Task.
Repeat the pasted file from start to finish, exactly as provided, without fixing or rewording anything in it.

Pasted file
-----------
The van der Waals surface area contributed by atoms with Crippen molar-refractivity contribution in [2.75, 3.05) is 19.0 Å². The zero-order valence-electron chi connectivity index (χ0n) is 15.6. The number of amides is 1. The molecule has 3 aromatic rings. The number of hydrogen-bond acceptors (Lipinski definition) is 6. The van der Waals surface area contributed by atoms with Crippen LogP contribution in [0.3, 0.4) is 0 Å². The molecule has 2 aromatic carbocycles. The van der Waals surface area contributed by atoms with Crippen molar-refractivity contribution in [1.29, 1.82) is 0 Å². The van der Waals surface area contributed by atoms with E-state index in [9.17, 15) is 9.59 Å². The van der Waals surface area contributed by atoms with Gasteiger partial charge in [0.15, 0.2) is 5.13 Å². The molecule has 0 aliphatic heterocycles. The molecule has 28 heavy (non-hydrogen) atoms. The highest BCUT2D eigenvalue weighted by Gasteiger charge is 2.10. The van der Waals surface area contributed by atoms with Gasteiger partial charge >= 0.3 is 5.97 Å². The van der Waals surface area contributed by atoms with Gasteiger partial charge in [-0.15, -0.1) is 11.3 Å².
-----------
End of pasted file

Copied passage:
The van der Waals surface area contributed by atoms with Crippen molar-refractivity contribution in [2.75, 3.05) is 19.0 Å². The zero-order valence-electron chi connectivity index (χ0n) is 15.6. The number of amides is 1. The molecule has 3 aromatic rings. The number of hydrogen-bond acceptors (Lipinski definition) is 6. The van der Waals surface area contributed by atoms with Crippen LogP contribution in [0.3, 0.4) is 0 Å². The molecule has 2 aromatic carbocycles. The van der Waals surface area contributed by atoms with Crippen molar-refractivity contribution in [1.29, 1.82) is 0 Å². The van der Waals surface area contributed by atoms with E-state index in [9.17, 15) is 9.59 Å². The van der Waals surface area contributed by atoms with Gasteiger partial charge in [0.15, 0.2) is 5.13 Å². The molecule has 0 aliphatic heterocycles. The molecule has 28 heavy (non-hydrogen) atoms. The highest BCUT2D eigenvalue weighted by Gasteiger charge is 2.10. The van der Waals surface area contributed by atoms with Gasteiger partial charge >= 0.3 is 5.97 Å². The van der Waals surface area contributed by atoms with Gasteiger partial charge in [-0.15, -0.1) is 11.3 Å².